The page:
first responder

Nitrate therapy for first responders

8. Nitrate therapy for first responders – July 2015

Glyceryl Trinitrate (GTN) comes in various presentations for use including transiderm patch applied to the skin, externally applied paste, an orally administered spray and fluid to inject into veins. Some of these may be encountered in paramedic use or hospital transfers.

The most common form seen by pre-hospital responders is likely the tablet form anginine. These can be bought from any pharmacy and are common patient possession. Patients may use the alternative presentation of liquid spray also easily administered into the mouth. Patients with known heart disease typically have a use plan from their doctor such as sit down and self administer a tablet every five minutes until symptoms resolve. Usually there will be an instruction to call for an ambulance after two or three tablets if the problem does not resolve.

The square shaped tablet is administered sublingually (under the tongue) or buccal (in the cheek). The tablet is not chewed or swallowed but to sit in the mouth and absorb through the oral mucosa. If it is chewed the drug will release from the tablet too quickly with dramatic effect. If the tablet is swallowed it will not be taken up at all. Instead it will be destroyed by the gastric actions and be ineffective.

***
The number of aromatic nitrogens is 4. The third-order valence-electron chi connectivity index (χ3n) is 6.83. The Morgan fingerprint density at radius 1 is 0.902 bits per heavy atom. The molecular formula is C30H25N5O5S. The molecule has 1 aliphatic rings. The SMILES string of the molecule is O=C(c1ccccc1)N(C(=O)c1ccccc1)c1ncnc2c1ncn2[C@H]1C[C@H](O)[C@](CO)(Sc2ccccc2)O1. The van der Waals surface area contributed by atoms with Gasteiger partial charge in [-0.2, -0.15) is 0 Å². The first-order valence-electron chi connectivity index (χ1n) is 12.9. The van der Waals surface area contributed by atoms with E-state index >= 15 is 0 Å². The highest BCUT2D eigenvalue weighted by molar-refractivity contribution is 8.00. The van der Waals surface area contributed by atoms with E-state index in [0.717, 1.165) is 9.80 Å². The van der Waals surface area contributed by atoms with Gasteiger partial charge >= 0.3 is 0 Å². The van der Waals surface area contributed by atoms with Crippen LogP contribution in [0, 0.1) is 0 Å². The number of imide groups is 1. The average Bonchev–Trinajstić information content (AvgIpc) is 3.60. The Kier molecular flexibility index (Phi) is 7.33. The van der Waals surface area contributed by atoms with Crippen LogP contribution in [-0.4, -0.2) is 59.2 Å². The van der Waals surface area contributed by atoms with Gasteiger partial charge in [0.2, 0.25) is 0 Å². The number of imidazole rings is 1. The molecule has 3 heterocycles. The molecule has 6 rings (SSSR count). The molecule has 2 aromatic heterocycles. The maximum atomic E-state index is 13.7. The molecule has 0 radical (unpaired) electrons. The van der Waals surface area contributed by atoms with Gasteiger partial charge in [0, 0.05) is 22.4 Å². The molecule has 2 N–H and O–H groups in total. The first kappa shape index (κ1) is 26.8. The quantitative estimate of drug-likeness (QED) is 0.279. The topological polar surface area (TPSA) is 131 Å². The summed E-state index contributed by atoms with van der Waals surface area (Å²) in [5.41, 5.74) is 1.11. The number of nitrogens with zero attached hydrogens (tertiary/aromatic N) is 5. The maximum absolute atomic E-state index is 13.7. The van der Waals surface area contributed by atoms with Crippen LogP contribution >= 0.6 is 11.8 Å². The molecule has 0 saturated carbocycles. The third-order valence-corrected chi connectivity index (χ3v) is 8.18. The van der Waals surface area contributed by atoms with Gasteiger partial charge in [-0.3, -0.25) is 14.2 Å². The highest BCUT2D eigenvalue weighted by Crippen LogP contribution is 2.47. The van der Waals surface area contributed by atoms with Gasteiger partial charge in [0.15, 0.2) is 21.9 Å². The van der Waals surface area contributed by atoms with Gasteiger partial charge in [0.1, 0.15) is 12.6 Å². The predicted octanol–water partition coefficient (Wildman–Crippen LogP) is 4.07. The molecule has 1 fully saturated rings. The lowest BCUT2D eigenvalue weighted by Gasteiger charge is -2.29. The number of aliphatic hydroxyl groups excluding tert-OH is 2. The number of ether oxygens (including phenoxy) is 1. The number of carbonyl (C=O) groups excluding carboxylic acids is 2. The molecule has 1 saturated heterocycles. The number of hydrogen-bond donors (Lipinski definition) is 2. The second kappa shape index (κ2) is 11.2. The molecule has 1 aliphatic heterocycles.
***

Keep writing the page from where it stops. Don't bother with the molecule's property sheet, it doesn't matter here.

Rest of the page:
Tablets usually contain 600mcg, the maximum dose permitted for any administration. They are kept in small brown bottles usually containing 30 other tablets when opened.

Indications allow circumstances to consider treating. GTN actually has a number of medical uses including ischemic heart disease, acute hypertension and even premature labour. For first responders the only indication for administration is for the patient complaining of chest pain or discomfort suspected to be of cardiac origin. The drug dilates blood vessels making it easier for the heart to contract blood out and so reduce its workload.

Contraindications are situations that overrule indications and stop administration, usually for patient safety. GTN has a large number of contraindications despite ease of purchase by patients and common use in self administration. The contraindications associated with GTN essentially stem from it causing blood pressure to drop.